Standing on one leg for even a short period of time can be a daunting task for many. After the mid-50s, balance quickly diminishes, increasing the risk for falls and other adverse health outcomes. The inability of middle-aged and older adults to stand on one leg for 10 seconds is associated with doubling in the risk of death from any cause within the next 10 years, a study reports. The researchers who conducted the study say that the simple and safe balance test could be included in routine health checks for older adults.
The study describing the findings was recently published online in the journal British Journal of Sports Medicine.
Balance Starts To Wane Away After Sixth Decade Of Life
The researchers note that aerobic fitness, muscle strength and flexibility do not remain well-preserved until the sixth decade of life. However, balance tends to be reasonably well-preserved until that stage. After the sixth decade of life, balance starts to wane relatively rapidly.
Objectives Of The Study
The objective behind the study was to assess whether the ability to complete a 10-second one-legged stance is associated with all-cause mortality and whether it helps one predict the likely course of a medical condition.
The researchers aimed to find out whether a balance test could be considered a reliable indicator of a person’s risk of death from any cause within the next decade. Another objective was to know whether the balance test could be included in routine health checks in later life.
Balance assessment is not routinely included in health checks of middle-aged and older men and women, because there is no standardised test for it, the researchers note. Apart from falls, there is negligible data on the clinical outcomes of balance tests.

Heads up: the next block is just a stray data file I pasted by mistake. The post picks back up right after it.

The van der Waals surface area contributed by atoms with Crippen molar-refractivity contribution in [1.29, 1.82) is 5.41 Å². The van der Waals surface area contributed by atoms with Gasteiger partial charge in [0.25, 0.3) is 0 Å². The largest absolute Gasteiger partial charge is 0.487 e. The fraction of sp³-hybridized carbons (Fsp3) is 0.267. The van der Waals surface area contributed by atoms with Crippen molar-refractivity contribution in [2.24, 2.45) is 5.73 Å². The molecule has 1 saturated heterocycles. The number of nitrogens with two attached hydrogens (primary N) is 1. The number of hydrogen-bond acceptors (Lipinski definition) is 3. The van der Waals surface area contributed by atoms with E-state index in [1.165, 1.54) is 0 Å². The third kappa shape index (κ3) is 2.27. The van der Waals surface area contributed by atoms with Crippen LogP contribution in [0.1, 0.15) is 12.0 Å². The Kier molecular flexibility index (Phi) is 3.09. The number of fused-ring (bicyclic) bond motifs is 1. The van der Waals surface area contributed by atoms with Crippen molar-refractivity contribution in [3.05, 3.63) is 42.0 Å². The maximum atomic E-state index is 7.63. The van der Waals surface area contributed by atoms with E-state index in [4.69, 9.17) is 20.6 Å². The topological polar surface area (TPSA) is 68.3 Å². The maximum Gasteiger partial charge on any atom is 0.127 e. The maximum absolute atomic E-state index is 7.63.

How Was The Study Conducted?
Between February 2008 and December 2020, the researchers analysed 1,702 individuals aged 51 to 75 years. Of these, 68 per cent were men, and their average age was 61 years.
The researchers re-examined data from the CLINIMEX Exercise cohort study, which was set up in 1994 to assess association between various measures of physical fitness, exercise-related variables, and conventional cardiovascular risk factors with ill health and death.
In the new study, measures of the participants’ skin fold thickness and waist size were taken. Their weights were also taken. Only the individuals with stable gait were included.
The participants were asked to stand on one leg for 10 seconds without any additional support. The participants were asked to place the front of the free foot on the back of the opposite lower leg, while keeping their arms by their sides and their gaze fixed straight ahead. They were instructed to do so in order to improve standardisation of the test.
What Proportion Of Participants Failed The Balance Test?
Around one in five participants failed to pass the test. In other words, out of 1,702 participants, 348 individuals failed to pass the test. They accounted for 20.4 per cent of the participants. The inability to stand on one leg for 10 seconds rose in tandem with age. The researchers note that this inability more or less doubled at five-year intervals from the age of 51 to 55 years onwards.
The participants with the ability to complete the 10-second one-legged stance test were classified as YES, while those with the inability to complete the test were classified as NO.